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The Malady of Islam
By Abdelwahab Meddeb
Basic Books
HC, 241 pg. US$24/C$37
ISBN: 0-4650-4435-2

Curing Islam's sickness

By Steven Martinovich
web posted October 13, 2003

The Malady of IslamSince September 11, 2001 a veritable industry has sprang up devoted to exploring the problems of Islam, or perhaps more accurately the problems that some interpretations of Islam have created. Many commentators have opined that before the Islamic world is able to join the Western world in shaping the world's future it must undergo a process that Christianity was forced into centuries ago. They argue that Islam must become more moderate and allow secular forces to play a predominant role in societies where they co-exist.

In his powerful and at times unfocused The Malady of Islam, Abdelwahab Meddeb argues that a confluence of factors, both external and internal, are responsible for Islam's marginalization. The Tunisian novelist, who currently resides in France, takes aim at fundamentalism and lays the blame for its spread in the Islamic world both at Muslims themselves and the Western world for enabling the process.

Meddeb's version of Islam is that of a faith with a rich tradition of knowledge, faith, beauty and tolerance, one that he argues has been replaced by a version of the faith promoted by "semi-literate" followers that believes only in the letter of the Qu'ran. That devotion to the letter didn't allow the Islamic world to experience its own Enlightenment which resulted in European civilization separating itself intellectually and culturally from the rest of the world. Islam, Meddeb says, cut itself off from conversing with the rest of the world.

"The Qur'anic letter, if submitted to a literal reading, can resonate in the space delimited by the fundamentalist project: It can respond to one who wants to make it talk within the narrowness of those confines; for it to escape, it needs to be invested with the desire of the interpreter. Rather than distinguishing a a good Islam from a bad Islam, it would be better for Islam to open itself up to debate and discussion, to rediscover the plurality of opinions, to set up a space for disagreement and difference, to accept that a neighbour has the freedom to think differently. Better for Islam if intellectual debate rediscovers its rights and adapts itself to the conditions polyphony offers. May the deviations multiply and unanimism cease; may the stable substance of the One disseminate itself in a shower of ungraspable atoms."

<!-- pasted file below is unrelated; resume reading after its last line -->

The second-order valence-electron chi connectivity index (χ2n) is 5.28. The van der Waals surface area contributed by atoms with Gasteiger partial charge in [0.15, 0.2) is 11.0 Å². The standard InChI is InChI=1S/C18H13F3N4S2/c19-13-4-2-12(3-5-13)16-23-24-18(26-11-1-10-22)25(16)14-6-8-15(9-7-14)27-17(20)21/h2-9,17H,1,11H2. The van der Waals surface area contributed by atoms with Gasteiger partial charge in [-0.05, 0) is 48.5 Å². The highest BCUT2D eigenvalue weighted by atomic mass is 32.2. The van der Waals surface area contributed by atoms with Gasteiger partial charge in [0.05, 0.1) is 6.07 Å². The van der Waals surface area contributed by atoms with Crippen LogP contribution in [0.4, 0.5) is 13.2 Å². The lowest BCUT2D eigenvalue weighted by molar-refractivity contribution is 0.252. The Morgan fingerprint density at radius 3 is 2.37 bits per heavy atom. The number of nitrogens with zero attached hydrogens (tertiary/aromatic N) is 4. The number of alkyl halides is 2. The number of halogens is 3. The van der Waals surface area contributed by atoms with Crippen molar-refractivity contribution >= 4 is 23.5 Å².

Exacerbating the rise of fundamentalism in the Islamic world are external factors which are not the cause but they serve as a catalyst, intensifying "the disease" Islam is suffering from. He blames a process he refers to "Americanization" -- essentially a media culture that promotes superficial understanding -- which gives Islamic fundamentalism the perfect environment to grow. Meddeb also blames the West for failing to live up to its own lofty ideals, keeping Islam in the status of the excluded and forcing a global hegemony.

Meddeb's harshest criticism, however, is reserved for those in the Islamic world who have put Islam on its present course, those who have turned "a tradition based on the principle of life and the cult of pleasure into a lugubrious race toward death." He heaps considerable scorn on Saudi Arabia's support for Wahhabism and makes his displeasure with those scholars who wage battles against Meddeb's dream of a liberal version of Islam quite clear. It those two forces, he believes, that prevents Islam from embarking on a European style -- versus an American influenced version -- Enlightenment.

Free debate is the best antidote to fundamentalism, a lesson the Western world learned many years ago, and it's certainly gratifying to see Meddeb make it one of his central planks. Whether his complex solutions to the problems of Islam he's identified are possible to implement are another matter altogether especially when Meddeb's version of ancient Islam sometimes comes across as revisionist history. Nonetheless if The Malady of Islam spurs debate in the Islamic world then we can be at least satisfied that Meddeb's efforts haven't been entirely fruitless.

Steven Martinovich is a freelance writer in Sudbury, Ontario.

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